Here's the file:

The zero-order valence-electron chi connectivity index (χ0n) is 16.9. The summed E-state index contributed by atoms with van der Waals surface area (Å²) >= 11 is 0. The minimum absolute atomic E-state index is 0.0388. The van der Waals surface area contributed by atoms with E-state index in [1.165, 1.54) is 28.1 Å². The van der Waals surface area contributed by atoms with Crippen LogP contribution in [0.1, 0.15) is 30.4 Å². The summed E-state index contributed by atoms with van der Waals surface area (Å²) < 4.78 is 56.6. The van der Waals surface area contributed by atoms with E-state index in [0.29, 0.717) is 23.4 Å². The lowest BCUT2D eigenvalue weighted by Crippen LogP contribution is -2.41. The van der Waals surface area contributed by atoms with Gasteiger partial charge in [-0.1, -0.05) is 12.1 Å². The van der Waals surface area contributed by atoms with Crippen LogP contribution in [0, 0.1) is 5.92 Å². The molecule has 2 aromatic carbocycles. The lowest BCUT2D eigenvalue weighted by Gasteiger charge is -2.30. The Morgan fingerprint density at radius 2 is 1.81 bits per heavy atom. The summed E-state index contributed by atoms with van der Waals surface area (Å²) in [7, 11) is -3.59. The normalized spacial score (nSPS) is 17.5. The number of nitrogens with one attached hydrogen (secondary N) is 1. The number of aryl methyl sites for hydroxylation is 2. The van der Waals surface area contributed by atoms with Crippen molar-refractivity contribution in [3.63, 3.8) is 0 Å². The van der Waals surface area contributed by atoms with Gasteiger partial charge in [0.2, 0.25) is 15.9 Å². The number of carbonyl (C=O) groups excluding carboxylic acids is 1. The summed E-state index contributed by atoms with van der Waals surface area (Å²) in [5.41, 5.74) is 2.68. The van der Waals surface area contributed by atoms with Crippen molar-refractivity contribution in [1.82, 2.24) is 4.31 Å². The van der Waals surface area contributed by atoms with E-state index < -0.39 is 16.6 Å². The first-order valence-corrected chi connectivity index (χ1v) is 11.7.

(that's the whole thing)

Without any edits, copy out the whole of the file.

The zero-order valence-electron chi connectivity index (χ0n) is 16.9. The summed E-state index contributed by atoms with van der Waals surface area (Å²) >= 11 is 0. The minimum absolute atomic E-state index is 0.0388. The van der Waals surface area contributed by atoms with E-state index in [1.165, 1.54) is 28.1 Å². The van der Waals surface area contributed by atoms with Crippen LogP contribution in [0.1, 0.15) is 30.4 Å². The summed E-state index contributed by atoms with van der Waals surface area (Å²) < 4.78 is 56.6. The van der Waals surface area contributed by atoms with E-state index in [0.29, 0.717) is 23.4 Å². The lowest BCUT2D eigenvalue weighted by Crippen LogP contribution is -2.41. The van der Waals surface area contributed by atoms with Gasteiger partial charge in [-0.1, -0.05) is 12.1 Å². The van der Waals surface area contributed by atoms with Crippen LogP contribution in [0, 0.1) is 5.92 Å². The molecule has 2 aromatic carbocycles. The lowest BCUT2D eigenvalue weighted by Gasteiger charge is -2.30. The Morgan fingerprint density at radius 2 is 1.81 bits per heavy atom. The summed E-state index contributed by atoms with van der Waals surface area (Å²) in [7, 11) is -3.59. The normalized spacial score (nSPS) is 17.5. The number of nitrogens with one attached hydrogen (secondary N) is 1. The number of aryl methyl sites for hydroxylation is 2. The van der Waals surface area contributed by atoms with Crippen molar-refractivity contribution in [3.63, 3.8) is 0 Å². The van der Waals surface area contributed by atoms with Gasteiger partial charge in [0.2, 0.25) is 15.9 Å². The number of carbonyl (C=O) groups excluding carboxylic acids is 1. The summed E-state index contributed by atoms with van der Waals surface area (Å²) in [5.41, 5.74) is 2.68. The van der Waals surface area contributed by atoms with Crippen molar-refractivity contribution in [1.82, 2.24) is 4.31 Å². The van der Waals surface area contributed by atoms with E-state index < -0.39 is 16.6 Å². The first-order valence-corrected chi connectivity index (χ1v) is 11.7.